MR. HUNT: Governor, as you know, the California Supreme Court recently threw out the ban on gay marriages in that state. We know your views on courts getting involved in this and on the issue. But let me ask this - Governor Schwarzenegger has said, we ought to accept the court ruling. It should not become an issue in the fall campaign, either in California or nationally. Do you agree with Governor Schwarzenegger or do you think this should be a priority issue this fall?

MR. ROMNEY: I don't agree with Governor Schwarzenegger on this. I think if you feel as I do, that same-sex marriage is not the appropriate way for our society, then if you believe that then you are consistent in focusing on that issue and trying to encourage the preservation of traditional marriage. I think it will be an issue, but -

MR. HUNT: Would you encourage your presidential nominee to make it a major issue?

MR. ROMNEY: Well, he's already stated that he opposes same- sex marriage. I don't know whether it will be a national issue as much as it is a state-by-state issue. We'll see how that develops, but it's an important matter. I feel very deeply that you don't discriminate against people who are same-sex partners. At the same time, marriage, in my view, is a relationship reserved for a man and a woman.

MR. HUNT: Governor, when you were seeking the Republican nomination, you said repeatedly that global Islamic jihad was the greatest challenge facing us. Al Qaeda continues to grow after 9/11. Bin Laden continues to thumb his nose at us. We haven't gotten him. How do you think al Qaeda views this presidential election this year?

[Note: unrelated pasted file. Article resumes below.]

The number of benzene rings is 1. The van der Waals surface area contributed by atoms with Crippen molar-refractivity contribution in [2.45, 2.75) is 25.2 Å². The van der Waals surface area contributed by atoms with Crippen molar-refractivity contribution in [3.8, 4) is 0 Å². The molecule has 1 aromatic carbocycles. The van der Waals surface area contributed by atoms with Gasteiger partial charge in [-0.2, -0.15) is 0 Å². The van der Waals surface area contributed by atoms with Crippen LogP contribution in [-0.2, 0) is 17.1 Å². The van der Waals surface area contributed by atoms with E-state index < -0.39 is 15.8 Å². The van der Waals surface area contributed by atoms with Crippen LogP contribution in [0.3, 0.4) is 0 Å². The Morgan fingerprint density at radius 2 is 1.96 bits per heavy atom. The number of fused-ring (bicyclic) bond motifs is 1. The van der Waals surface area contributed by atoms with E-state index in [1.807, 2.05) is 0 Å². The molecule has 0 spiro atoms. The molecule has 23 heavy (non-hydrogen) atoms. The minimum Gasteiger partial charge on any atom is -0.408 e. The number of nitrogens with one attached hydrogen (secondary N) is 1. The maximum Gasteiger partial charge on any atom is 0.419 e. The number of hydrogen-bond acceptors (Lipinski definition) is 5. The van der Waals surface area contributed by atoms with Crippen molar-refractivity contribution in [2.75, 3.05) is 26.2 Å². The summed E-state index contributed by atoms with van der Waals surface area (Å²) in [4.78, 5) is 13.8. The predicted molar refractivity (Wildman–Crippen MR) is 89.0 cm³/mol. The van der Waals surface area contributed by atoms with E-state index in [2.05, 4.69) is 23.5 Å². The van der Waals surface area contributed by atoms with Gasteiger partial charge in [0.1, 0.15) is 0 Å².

MR. ROMNEY: It's hard for me to assess what al Qaeda thinks. I'm sure that Hamas has made their view pretty clear. They would prefer seeing Barack Obama become the next president. I'm not surprised. Barack Obama has said, and I think in a very naive way, that he would sit down, without condition, with Ahmadinejad, with Kim Jong Il, with the Castros. I think it shows a level of naivete‚ that, well, it's similar to what we're seeing with Jimmy Carter.

I think of course we talk to other nations. There's a lot of talk that goes on. If you think about Nixon meeting -

MR. HUNT: But you don't have any views about what it would mean for al Qaeda?

MR. ROMNEY: Al Qaeda hasn't spoken on the topic and I - I think that it's essential that we show that we are a nation of strength and resolve and that withdrawing our troops from Iraq without any consideration of the circumstances on the ground, with a specific timetable, would be something al Qaeda would be delighted to see. And I think that's something which would be ill-considered.

MR. HUNT: Final question - you announced on Thursday, you're starting a political action committee to help Republicans in the fall. Republican congressman, Tom Davis, on this show last week said that President Bush is ?absolutely radioactive? - that's a quote - and that McCain and other Republicans need to further distance themselves from him. Do you agree?

MR. ROMNEY: Well, you know, I think the president - his numbers are pretty clear in the polls, that indicate that people do want to see change in Washington. I don't think that the fall election will be decided by whether there's "Republican" after your name. I think people look at the individual, what they stand for. And I think Senator McCain, even though I disagree with him on a number of issues - you know, I ran against him. I would have rather been the nominee, but despite all of those facts, he is going to be our nominee and I think he presents some real strengths as an independent, maverick voice.

MR. HUNT: Non-Bush Republican.

MR. ROMNEY: Non - an independent - it's a John McCain Republican.

MR. HUNT: Governor Romney, thank you so much for being with us.